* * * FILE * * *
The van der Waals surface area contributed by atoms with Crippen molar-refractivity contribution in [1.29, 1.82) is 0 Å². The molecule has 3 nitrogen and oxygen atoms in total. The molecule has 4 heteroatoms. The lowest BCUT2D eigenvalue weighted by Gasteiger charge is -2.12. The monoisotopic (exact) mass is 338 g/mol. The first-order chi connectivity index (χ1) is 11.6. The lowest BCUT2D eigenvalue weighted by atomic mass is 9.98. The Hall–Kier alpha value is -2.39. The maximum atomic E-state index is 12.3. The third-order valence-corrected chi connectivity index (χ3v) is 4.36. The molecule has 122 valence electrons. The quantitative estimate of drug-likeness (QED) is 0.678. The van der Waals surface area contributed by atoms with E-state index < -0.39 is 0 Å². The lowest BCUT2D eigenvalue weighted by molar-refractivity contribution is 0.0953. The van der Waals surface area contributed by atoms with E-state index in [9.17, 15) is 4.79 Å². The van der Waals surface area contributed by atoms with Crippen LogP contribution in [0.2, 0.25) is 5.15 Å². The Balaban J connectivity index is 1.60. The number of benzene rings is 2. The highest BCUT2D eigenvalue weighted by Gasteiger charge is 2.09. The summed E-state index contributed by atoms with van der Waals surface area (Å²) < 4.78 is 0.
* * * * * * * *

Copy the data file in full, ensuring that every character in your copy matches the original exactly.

The van der Waals surface area contributed by atoms with Crippen molar-refractivity contribution in [1.29, 1.82) is 0 Å². The molecule has 3 nitrogen and oxygen atoms in total. The molecule has 4 heteroatoms. The lowest BCUT2D eigenvalue weighted by Gasteiger charge is -2.12. The monoisotopic (exact) mass is 338 g/mol. The first-order chi connectivity index (χ1) is 11.6. The lowest BCUT2D eigenvalue weighted by atomic mass is 9.98. The Hall–Kier alpha value is -2.39. The maximum atomic E-state index is 12.3. The third-order valence-corrected chi connectivity index (χ3v) is 4.36. The molecule has 122 valence electrons. The quantitative estimate of drug-likeness (QED) is 0.678. The van der Waals surface area contributed by atoms with E-state index < -0.39 is 0 Å². The lowest BCUT2D eigenvalue weighted by molar-refractivity contribution is 0.0953. The van der Waals surface area contributed by atoms with E-state index in [9.17, 15) is 4.79 Å². The van der Waals surface area contributed by atoms with Crippen LogP contribution in [0.2, 0.25) is 5.15 Å². The Balaban J connectivity index is 1.60. The number of benzene rings is 2. The highest BCUT2D eigenvalue weighted by Gasteiger charge is 2.09. The summed E-state index contributed by atoms with van der Waals surface area (Å²) < 4.78 is 0.